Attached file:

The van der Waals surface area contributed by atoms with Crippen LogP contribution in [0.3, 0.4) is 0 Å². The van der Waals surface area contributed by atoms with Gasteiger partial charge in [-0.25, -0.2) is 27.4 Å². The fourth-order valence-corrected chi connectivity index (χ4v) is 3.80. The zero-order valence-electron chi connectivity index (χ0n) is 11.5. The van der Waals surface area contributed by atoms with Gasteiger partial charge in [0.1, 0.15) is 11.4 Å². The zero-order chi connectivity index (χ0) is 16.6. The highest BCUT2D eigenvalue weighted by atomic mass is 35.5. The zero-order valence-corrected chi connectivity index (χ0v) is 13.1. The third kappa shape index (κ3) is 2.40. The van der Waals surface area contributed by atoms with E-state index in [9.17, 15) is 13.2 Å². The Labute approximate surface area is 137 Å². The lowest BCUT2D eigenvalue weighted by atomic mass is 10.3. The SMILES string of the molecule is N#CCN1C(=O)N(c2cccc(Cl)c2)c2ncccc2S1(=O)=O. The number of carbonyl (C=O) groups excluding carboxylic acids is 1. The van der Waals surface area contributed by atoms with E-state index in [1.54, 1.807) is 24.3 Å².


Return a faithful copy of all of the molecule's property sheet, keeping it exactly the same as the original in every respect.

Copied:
The van der Waals surface area contributed by atoms with Crippen LogP contribution in [0.3, 0.4) is 0 Å². The van der Waals surface area contributed by atoms with Gasteiger partial charge in [-0.25, -0.2) is 27.4 Å². The fourth-order valence-corrected chi connectivity index (χ4v) is 3.80. The zero-order valence-electron chi connectivity index (χ0n) is 11.5. The van der Waals surface area contributed by atoms with Gasteiger partial charge in [0.1, 0.15) is 11.4 Å². The zero-order chi connectivity index (χ0) is 16.6. The highest BCUT2D eigenvalue weighted by atomic mass is 35.5. The zero-order valence-corrected chi connectivity index (χ0v) is 13.1. The third kappa shape index (κ3) is 2.40. The van der Waals surface area contributed by atoms with E-state index in [9.17, 15) is 13.2 Å². The Labute approximate surface area is 137 Å². The lowest BCUT2D eigenvalue weighted by atomic mass is 10.3. The SMILES string of the molecule is N#CCN1C(=O)N(c2cccc(Cl)c2)c2ncccc2S1(=O)=O. The number of carbonyl (C=O) groups excluding carboxylic acids is 1. The van der Waals surface area contributed by atoms with E-state index in [1.54, 1.807) is 24.3 Å².